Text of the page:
Prime Minister Naftali Bennett and Crown Prince of Abu Dhabi Mohammed bin Zayed arrived in Sharm el-Sheikh, Egypt with a shared gripe: The US is conceding too much to Iran.
There have long been concerns that while the US was discussing Iran talks with Israel and its Gulf allies, it was not really listening and not taking their security needs seriously.
The latest is that the Biden administration is considering removing the Islamic Revolutionary Guard Corps – which is behind proxies such as Hezbollah in Lebanon, the Houthis in Yemen and Palestinian Islamic Jihad in Gaza – from the US Foreign Terrorist Organizations list as a side deal to the nuclear talks. In exchange, Washington asked Iran to commit to de-escalation in the Middle East and, specifically, not to attack Americans in the region.
It was that last point that stung in particular.
“We believe that the United States will not abandon its closest allies in exchange for empty promises from terrorists,” Bennett and Foreign Minister Yair Lapid said over the weekend in their most strongly worded statement on the Iran talks so far.
The United Arab Emirates was “shocked” by the Americans’ plan to delist the IRGC, a source in Abu Dhabi said. But they, together with Saudi Arabia, began showing their disappointment weeks ago in a way that has reverberated more than a pointed statement.
Abu Dhabi and Riyadh have been very frustrated with what they view as a weak American response to the wave of missile and drone attacks by the Iran-backed Yemeni Houthi rebels on their countries that began in January, in addition to how the nuclear talks are progressing.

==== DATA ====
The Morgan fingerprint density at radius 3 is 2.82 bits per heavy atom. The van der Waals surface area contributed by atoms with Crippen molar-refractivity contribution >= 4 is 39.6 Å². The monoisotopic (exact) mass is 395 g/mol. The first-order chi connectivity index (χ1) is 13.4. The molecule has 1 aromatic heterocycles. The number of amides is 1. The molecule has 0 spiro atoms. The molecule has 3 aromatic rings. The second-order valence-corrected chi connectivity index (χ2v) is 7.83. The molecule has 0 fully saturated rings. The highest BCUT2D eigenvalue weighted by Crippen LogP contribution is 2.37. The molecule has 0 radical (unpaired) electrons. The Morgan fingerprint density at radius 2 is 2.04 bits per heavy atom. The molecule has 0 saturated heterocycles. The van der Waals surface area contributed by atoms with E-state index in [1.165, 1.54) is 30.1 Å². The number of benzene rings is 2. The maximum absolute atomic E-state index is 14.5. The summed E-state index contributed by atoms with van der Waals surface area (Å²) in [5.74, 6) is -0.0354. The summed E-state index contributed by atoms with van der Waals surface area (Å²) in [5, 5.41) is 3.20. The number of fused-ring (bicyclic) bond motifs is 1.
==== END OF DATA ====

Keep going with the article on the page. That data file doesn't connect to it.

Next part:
So when Washington came knocking on their doors – first to condemn Russia at the UN Security Council and then to “turn on the spigot” of oil following sanctions on Russia’s energy sector – MBZ and MBS, as the crown princes of the UAE and Saudi Arabia are respectively known, were too busy to take US President Joe Biden’s call.
The UAE took their displays of dissatisfaction even farther this week, hosting isolated Syrian President Bashar Assad. The only other countries Assad has visited since he began massacring his own people in 2011 are Russia and Iran.
Jerusalem’s feelings on the Assad meeting are mixed. There are no warm feelings between Israel and the Butcher of Damascus, but his greater acceptance in the Arab world could mean a weaker Iranian presence over Israel’s northern border. Bennett left his meeting with MBZ, in which the topic arose, with food for thought.
The State Department said it was “profoundly disappointed and troubled” by the Assad-MBZ meeting – and that’s an understatement.
Washington viewed the meeting with alarm – though, let’s face it, not enough alarm to actually engage in some self-reflection and change its tack in the Middle East.
Now there is a bit of a role reversal going on: In 2015, Israel was the one shouting from the rooftops that the US is wrong and taking steps that many viewed as damaging the Washington-Jerusalem relationship, because it was worth the risk. The UAE similarly opposed the Iran deal, but did so much more quietly.